The Monty Hall Problem

(“Let’s Make A Deal”)

by Dean Alfred Posamentier, ph.D.

With the increased emphasis on probability in today’s curriculum it would be fun to have students face a problem of real concern to a previous generation. This problem and the solution we present here will give some insight into the kind of thinking youngsters need to consider when they tackle probability problems .

“Let’s Make a Deal” was a long-running television game show that featured a problematic situation. A randomly-selected audience member would come on stage and be presented with three doors. She was asked to select one, hopefully the one behind which there was a car, and not one of the other two doors, each of which had a donkey behind it. There was only one wrinkle in this: after the contestant made her selection, the host, Monty Hall, exposed one of the two donkeys behind a not-selected door (leaving two doors still unopened) and the audience participant was asked if she wanted to stay with her original selection (not yet revealed) or switch to the other unopened door. At this point, to heighten the suspense, the rest of the audience would shout out “stay” or “switch” with seemingly equal frequency. The question is what to do? Does it make a difference? If so, which is the better strategy (i.e. the greater probability of winning) to use here?

You might have students speculate about what they think intuitively is the best strategy. Most will probably say that there is no difference, since at the end you have a one out of two chance of getting the car. Tell them they are wrong, and then you will have a very curious audience in front of you.

Let us look at this now step-by-step. The result will gradually become clear.

There are two donkeys and one car behind these doors

You must try to get the car. You select Door #3

Monty Hall opens one of the doors that you did not select and exposes a donkey.

He asks: “Do you still want your first choice door, or do you want to switch to the other closed door”?

To help make a decision, consider an extreme case:

Suppose there were 1000 doors instead of just three doors.

You choose Door # 1000. How likely is it that you chose the right door?

“Very unlikely,” since the probability of getting the right door is 1/1000

How likely is it that the car is behind one of the other doors?

“Very likely”: 999/1000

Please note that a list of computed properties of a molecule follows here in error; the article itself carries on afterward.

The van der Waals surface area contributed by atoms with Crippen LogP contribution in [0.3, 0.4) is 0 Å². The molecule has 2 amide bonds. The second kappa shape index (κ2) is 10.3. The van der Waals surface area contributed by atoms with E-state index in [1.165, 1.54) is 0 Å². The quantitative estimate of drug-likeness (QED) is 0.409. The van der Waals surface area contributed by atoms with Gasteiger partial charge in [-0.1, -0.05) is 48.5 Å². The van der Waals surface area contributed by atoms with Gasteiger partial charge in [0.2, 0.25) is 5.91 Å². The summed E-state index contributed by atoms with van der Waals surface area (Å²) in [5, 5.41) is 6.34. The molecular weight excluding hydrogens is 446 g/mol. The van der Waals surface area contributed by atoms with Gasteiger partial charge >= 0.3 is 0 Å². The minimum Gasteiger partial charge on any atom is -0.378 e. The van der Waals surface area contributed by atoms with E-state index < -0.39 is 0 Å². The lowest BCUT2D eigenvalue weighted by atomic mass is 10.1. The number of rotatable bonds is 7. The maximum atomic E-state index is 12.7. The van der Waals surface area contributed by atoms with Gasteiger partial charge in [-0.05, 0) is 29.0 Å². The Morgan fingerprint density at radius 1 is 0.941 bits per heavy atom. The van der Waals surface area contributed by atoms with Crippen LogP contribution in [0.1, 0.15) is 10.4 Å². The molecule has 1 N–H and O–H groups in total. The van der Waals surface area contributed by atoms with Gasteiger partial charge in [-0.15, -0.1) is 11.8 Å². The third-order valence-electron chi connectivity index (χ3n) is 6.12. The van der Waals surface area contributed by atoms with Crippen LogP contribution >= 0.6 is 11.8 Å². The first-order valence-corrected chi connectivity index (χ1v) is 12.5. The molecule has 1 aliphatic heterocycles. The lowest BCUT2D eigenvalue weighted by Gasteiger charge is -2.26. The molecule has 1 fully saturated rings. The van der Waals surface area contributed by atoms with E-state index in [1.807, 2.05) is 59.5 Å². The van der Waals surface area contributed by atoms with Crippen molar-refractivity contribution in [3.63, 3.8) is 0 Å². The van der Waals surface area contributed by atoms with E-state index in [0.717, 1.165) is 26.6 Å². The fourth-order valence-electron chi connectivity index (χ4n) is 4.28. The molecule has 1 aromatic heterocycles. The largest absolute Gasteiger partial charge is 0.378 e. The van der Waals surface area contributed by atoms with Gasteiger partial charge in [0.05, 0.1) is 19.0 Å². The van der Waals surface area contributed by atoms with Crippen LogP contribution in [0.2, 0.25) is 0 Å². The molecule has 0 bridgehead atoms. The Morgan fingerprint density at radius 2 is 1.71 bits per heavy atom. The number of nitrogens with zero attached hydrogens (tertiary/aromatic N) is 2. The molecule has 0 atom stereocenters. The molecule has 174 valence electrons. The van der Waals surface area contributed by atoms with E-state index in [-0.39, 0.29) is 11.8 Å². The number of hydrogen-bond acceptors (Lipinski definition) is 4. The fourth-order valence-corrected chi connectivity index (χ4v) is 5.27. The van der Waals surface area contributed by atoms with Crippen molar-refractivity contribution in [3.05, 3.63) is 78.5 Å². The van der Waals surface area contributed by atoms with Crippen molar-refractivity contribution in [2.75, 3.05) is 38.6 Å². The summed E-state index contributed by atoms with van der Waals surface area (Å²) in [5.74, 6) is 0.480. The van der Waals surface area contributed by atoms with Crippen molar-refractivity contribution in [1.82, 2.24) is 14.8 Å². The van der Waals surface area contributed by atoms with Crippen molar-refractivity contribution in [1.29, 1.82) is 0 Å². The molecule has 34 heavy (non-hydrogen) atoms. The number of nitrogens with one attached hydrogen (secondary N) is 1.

We are now ready to answer the question. Which one is a better choice:

♦ Door No. 1000 (“Very unlikely” door), or

♦ Door No. 1 (“Very likely” door)?

The answer is now obvious. We ought to select the “very likely” door, which means “switching” is the better strategy for the audience participant to follow.

In the extreme case, it is much easier to see the best strategy, than had we tried to analyze the situation with the three doors. The principle is the same in either situation.

You might want to mention to students that this problem has caused many an argument in academic circles, and was also a topic of discussion in the New York Times, and other popular publications as well. John Tierney wrote in The New York Times (Sunday, July 21, 1991) that “perhaps it was only an illusion, but for a moment here it seemed that an end might be in sight to the debate raging among mathematicians, readers of Parade magazine, and fans of the television game show ‘Let’s Make a Deal.’ They began arguing last September after Marilyn vos Savant published a puzzle in Parade. As readers of her ‘Ask Marilyn’ column are reminded each week, Ms. vos Savant is listed in the Guinness Book of World Records Hall of Fame for ‘Highest I.Q.,’ but that credential did not impress the public when she answered this question from a reader.” She gave the right answer, but still many mathematicians argued.#

Dr. Alfred Posamentier is Dean of the School of Education at City College of NY, author of over 40 Mathematics books including: Math Wonders to Inspire Teachers and Students (ASCD, 2003) and The Fabulous Fibonacci Numbers (Prometheus, 2007), and member of the NYS Mathematics Standards Committee.